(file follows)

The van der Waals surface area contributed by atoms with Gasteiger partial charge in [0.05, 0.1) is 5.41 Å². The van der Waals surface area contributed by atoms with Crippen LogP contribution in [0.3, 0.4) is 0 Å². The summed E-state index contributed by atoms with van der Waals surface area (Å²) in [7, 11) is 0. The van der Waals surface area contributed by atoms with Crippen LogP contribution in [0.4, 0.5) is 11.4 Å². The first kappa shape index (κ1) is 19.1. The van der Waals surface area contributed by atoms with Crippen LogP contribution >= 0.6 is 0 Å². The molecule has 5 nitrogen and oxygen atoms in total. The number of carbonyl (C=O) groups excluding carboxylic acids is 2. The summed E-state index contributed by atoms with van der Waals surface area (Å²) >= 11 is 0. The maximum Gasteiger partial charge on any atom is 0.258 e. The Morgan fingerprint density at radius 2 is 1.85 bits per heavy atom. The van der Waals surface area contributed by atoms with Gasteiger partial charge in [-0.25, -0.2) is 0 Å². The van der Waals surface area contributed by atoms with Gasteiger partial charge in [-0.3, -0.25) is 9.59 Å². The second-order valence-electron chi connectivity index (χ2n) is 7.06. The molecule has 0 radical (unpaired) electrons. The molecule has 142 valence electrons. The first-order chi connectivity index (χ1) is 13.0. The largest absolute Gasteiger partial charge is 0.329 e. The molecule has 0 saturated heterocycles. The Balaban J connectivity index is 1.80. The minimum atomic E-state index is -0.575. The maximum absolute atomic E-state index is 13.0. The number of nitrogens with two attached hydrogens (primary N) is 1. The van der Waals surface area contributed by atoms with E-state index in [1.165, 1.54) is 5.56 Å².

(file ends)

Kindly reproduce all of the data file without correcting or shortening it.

The van der Waals surface area contributed by atoms with Gasteiger partial charge in [0.05, 0.1) is 5.41 Å². The van der Waals surface area contributed by atoms with Crippen LogP contribution in [0.3, 0.4) is 0 Å². The summed E-state index contributed by atoms with van der Waals surface area (Å²) in [7, 11) is 0. The van der Waals surface area contributed by atoms with Crippen LogP contribution in [0.4, 0.5) is 11.4 Å². The first kappa shape index (κ1) is 19.1. The van der Waals surface area contributed by atoms with Crippen LogP contribution >= 0.6 is 0 Å². The molecule has 5 nitrogen and oxygen atoms in total. The number of carbonyl (C=O) groups excluding carboxylic acids is 2. The summed E-state index contributed by atoms with van der Waals surface area (Å²) >= 11 is 0. The maximum Gasteiger partial charge on any atom is 0.258 e. The Morgan fingerprint density at radius 2 is 1.85 bits per heavy atom. The van der Waals surface area contributed by atoms with Gasteiger partial charge in [-0.25, -0.2) is 0 Å². The van der Waals surface area contributed by atoms with Gasteiger partial charge in [-0.3, -0.25) is 9.59 Å². The second-order valence-electron chi connectivity index (χ2n) is 7.06. The molecule has 0 radical (unpaired) electrons. The molecule has 142 valence electrons. The first-order chi connectivity index (χ1) is 13.0. The largest absolute Gasteiger partial charge is 0.329 e. The molecule has 0 saturated heterocycles. The Balaban J connectivity index is 1.80. The minimum atomic E-state index is -0.575. The maximum absolute atomic E-state index is 13.0. The number of nitrogens with two attached hydrogens (primary N) is 1. The van der Waals surface area contributed by atoms with E-state index in [1.165, 1.54) is 5.56 Å².